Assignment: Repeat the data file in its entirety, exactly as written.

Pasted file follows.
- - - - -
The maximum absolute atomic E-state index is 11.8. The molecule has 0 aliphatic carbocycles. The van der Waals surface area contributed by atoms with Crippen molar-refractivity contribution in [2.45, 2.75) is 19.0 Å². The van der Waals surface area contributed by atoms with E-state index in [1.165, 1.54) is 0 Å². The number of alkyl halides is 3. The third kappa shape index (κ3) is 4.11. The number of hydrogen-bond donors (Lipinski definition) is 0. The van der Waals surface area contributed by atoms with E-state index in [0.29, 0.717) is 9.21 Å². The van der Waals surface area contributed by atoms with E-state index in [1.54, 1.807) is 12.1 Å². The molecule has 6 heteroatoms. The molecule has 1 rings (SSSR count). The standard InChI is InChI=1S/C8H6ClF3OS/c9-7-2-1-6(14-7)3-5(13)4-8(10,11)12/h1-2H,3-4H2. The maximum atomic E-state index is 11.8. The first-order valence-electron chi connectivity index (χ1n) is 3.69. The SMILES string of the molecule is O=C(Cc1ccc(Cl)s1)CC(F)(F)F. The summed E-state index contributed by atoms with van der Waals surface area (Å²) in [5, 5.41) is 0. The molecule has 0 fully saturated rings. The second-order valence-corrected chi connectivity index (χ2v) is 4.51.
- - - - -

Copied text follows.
The maximum absolute atomic E-state index is 11.8. The molecule has 0 aliphatic carbocycles. The van der Waals surface area contributed by atoms with Crippen molar-refractivity contribution in [2.45, 2.75) is 19.0 Å². The van der Waals surface area contributed by atoms with E-state index in [1.165, 1.54) is 0 Å². The number of alkyl halides is 3. The third kappa shape index (κ3) is 4.11. The number of hydrogen-bond donors (Lipinski definition) is 0. The van der Waals surface area contributed by atoms with E-state index in [0.29, 0.717) is 9.21 Å². The van der Waals surface area contributed by atoms with E-state index in [1.54, 1.807) is 12.1 Å². The molecule has 6 heteroatoms. The molecule has 1 rings (SSSR count). The standard InChI is InChI=1S/C8H6ClF3OS/c9-7-2-1-6(14-7)3-5(13)4-8(10,11)12/h1-2H,3-4H2. The maximum atomic E-state index is 11.8. The first-order valence-electron chi connectivity index (χ1n) is 3.69. The SMILES string of the molecule is O=C(Cc1ccc(Cl)s1)CC(F)(F)F. The summed E-state index contributed by atoms with van der Waals surface area (Å²) in [5, 5.41) is 0. The molecule has 0 fully saturated rings. The second-order valence-corrected chi connectivity index (χ2v) is 4.51.